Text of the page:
In regard to practice, there’s a lot of confusion and strange things that go on in many churches that believe and seek and emphasize the “manifestations of the Spirit,” which have absolutely no biblical support, which cannot be of God. This includes a large number of false prophecies (for example, many so-called prophets predicted that Donald Trump would be re-elected). Christians believe such things because of the false ideas they have about the gifts of the Spirit, and because of a lack of awareness of how God deals with His people in different times. The type of things that go on in a number of these churches dishonor the name of Christ. It’s a poor testimony to the world. Yet, Christians continue to believe in these things.
Christians who are in churches who believe that all the gifts are still active today – but where there’s generally good teaching and good, sensible order – are fond of saying that we shouldn’t “throw the baby out with the bathwater.” Meaning, we shouldn’t judge the whole based on the bizarre activities of the “few.” In other words, we can’t assume that the charismatic teaching that connects all these churches is false, just because some aren’t doing it right. Nonetheless, from my perspective, the fact that there is so much strange activity in so many of these types of churches (perhaps not so “few”), is symptomatic of a theology that is wrong at the core of its teaching regarding the gifts of the Spirit.
Let’s be honest, we just don’t hear of any of the same type of strange or bizarre activity in cessationist churches. I believe that’s evidence of a theology that is sound at the core of its teaching regarding the gifs of the Spirit.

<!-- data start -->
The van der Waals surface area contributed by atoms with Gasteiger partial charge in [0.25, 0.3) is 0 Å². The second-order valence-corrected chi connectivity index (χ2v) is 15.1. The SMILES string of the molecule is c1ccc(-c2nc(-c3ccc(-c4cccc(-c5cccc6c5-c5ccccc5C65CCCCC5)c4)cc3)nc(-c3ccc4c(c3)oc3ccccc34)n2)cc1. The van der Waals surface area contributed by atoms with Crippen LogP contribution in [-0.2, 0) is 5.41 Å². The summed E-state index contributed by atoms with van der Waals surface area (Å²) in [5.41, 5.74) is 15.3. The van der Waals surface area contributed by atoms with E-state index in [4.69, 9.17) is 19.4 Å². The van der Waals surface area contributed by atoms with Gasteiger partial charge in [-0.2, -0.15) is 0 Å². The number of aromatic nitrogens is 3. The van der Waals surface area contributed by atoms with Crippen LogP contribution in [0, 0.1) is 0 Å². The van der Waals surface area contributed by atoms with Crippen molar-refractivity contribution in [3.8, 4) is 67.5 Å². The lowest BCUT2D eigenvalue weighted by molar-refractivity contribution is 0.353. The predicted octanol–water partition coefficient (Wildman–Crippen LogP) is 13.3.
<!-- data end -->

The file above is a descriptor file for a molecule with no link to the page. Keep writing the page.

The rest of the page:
The confusion regarding the miracle gifts (also dreams, visions and prophecies), is due to the fact we’re trying to understand something that was intended only for the first century Church. I believe that’s why we don’t have any explanation or instruction regarding the more difficult to understand gifts, such as tongues and interpretation of tongues of 1 Corinthians 14. It’s evident that they weren’t meant for anyone except for the churches during that transitional period of time while Christianity was being established.
Churches and individual Christians trying to live out a purpose that was meant for a different time, can lead to major deception, which leads to practices that dishonor the name of Christ. Taking ourselves out of that belief system and out of that environment, can be very liberating and life-changing. It allows us to live the sensible and responsible life that we’ve been called to as representatives of Christ in this present age.